Ditching those usernames, passwords using Traitware
March 10, 2017
According to Bert Spencer, if Traitware was widely used the past few years, Hillary Clinton may be president.
The new software company started by Spencer in 2012 in conjunction with Grass Valley's Economic Resource Council addresses an increasingly critical problem in all aspects of life — cyber security — by eliminating the need for usernames and passwords.
"It really makes addressing the use of usernames and passwords a No. 1 priority for stopping a lot of the data breeches taking place," Spencer said. "The phishing attack on the Democratic party was all based on stealing usernames and passwords. If they'd been using a multifactor authentication like Traitware that data breach would not have happened."
Compromised usernames and passwords account for 63 percent of all data breaches, according to a 2016 Verizon study. Spencer's app, which just received $1 million in funding, instead uses a series of frictionless security measures to authenticate users.
Once a user has been authenticated, access to various websites and accounts is seamless – no usernames or passwords are necessary.
Spencer wouldn't say what his financial goals are, but he's shooting for 30 million users within four years and plans on generating revenue this year. The product is already in the process of going to market.
"We've set a rather aggressive sales goal for the next four years," he said. "It's in the multimillions."
He did drop some hints for those choosing to do the math. There are 250 billion smartphones worldwide. His goal is to get 10 percent of those using Traitware.
"How much would you pay a year to eliminate your passwords," he asked. "We're figuring at least $6 per user. You can take that times 250 million and you can see what the sales goal will eventually get to."
A $6 fee per user is well worth protecting, in some cases, billions in assets, Spencer said.
"Security and accounts, that information is vital," ERC Director Jon Gregory said. "You think about companies that have not 10 employees or 100 employees but thousands of employees or tens of thousands of employees. Now you've got business with this technology that can literally be used by millions of employees that work for these institutions that can be implemented very quickly … If they can solve that dilemma, they're going to save those institutions a lot of money."
HOW IT WORKS
The multi-factor system starts with something only the user possesses, such as a laptop or mobile phone.
The software identifies your device through its user traits like contact names, phone numbers and music library song titles, and device traits like operating system, screen resolution, device name, mobile country code and mobile network code.
Even with a 40 percent change — deleting programs, adding phone numbers, adding apps — Traitware can identify any device by a factor of one in 300 billion.
Add in other authentication factors — thumbprints and a sequence of photos the user identifies, usually choosing four of 24 pictures available — breaching one's username and password becomes virtually impossible.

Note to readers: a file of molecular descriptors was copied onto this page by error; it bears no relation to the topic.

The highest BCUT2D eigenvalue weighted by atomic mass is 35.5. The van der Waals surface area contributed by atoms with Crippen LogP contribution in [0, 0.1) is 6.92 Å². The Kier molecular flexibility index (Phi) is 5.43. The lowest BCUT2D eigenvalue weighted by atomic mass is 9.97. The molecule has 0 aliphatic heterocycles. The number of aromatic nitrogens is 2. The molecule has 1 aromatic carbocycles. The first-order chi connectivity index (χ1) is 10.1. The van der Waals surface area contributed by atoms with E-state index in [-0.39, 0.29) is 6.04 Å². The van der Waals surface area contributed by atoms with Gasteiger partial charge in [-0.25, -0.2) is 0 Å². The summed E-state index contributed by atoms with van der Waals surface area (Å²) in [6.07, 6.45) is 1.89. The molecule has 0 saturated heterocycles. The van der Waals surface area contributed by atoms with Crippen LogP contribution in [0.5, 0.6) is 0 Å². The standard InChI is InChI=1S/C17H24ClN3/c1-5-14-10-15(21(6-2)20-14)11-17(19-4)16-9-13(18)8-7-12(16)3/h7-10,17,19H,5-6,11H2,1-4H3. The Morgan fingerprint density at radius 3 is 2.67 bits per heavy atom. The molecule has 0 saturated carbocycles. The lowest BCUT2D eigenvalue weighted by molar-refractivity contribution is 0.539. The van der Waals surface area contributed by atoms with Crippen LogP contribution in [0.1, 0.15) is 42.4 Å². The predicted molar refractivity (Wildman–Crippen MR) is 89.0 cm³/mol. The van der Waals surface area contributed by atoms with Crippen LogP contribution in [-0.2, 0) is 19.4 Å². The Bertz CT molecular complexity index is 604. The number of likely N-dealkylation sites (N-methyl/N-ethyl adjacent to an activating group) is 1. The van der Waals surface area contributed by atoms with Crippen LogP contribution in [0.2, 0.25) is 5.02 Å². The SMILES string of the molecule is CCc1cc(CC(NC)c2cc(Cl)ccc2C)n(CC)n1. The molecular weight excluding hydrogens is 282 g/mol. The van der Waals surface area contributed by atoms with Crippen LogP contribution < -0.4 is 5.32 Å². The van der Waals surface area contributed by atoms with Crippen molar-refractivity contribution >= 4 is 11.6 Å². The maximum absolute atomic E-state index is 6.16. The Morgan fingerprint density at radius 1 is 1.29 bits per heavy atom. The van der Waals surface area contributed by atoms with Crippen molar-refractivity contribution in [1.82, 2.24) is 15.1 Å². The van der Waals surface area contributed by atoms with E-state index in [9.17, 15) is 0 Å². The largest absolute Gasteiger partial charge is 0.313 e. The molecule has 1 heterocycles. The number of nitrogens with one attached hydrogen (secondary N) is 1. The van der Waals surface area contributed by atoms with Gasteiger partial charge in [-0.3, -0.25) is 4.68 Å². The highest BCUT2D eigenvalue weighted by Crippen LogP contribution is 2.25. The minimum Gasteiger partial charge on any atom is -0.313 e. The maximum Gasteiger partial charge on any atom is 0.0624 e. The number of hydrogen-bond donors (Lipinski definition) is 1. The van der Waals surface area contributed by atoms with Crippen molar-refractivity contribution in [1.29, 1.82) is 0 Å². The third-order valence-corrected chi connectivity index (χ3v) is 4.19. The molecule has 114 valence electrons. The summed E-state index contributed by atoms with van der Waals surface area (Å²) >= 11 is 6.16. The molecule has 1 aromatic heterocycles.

Spencer started with voice verification, which is still an additional option, but using it in noisy surroundings can be problematic.
"The numbers get to be astronomical," Spencer said. "We can make it really astronomical because of the (photo sequence). We can make it so the user chooses six out of 72 pictures."
Face it, most people are tired of usernames and passwords.
If it's a bank account or an email address, usernames and passwords are generally easy to remember. But what about flowers.com or eBay? You may use these sights on a semi-regular basis, but not often enough to remember your personal login information.
Lists are created and lost. Users are forced through the cumbersome process of retrieving new login information using their email address then waiting for instructions on resetting their password. And what if they forgot the email address they used to sign up? It's a hassle.
"I was just using one of my web-based accounts and for the life of me I hadn't used it in a couple of years," Gregory said. "I use a different computer now, so it didn't store on any kind of record the username and password I had a couple years ago. It was a major hassle to try to think through the three or five or 10 different passwords I typically use. It cost me time and frustration."
Spencer has made financial services companies, health care organizations and the real estate industry priorities for implementing Traitware.
"Agent credentials are stolen and escrow instructions are stolen," Spencer said of the need in the real estate industry. "You end up with deposits for houses wired into the wrong accounts. It's a real problem. Integration is really going to open the door for us in a lot of markets."
To contact Staff Writer Stephen Roberson, email firstname.lastname@example.org or call 530-477-4236.
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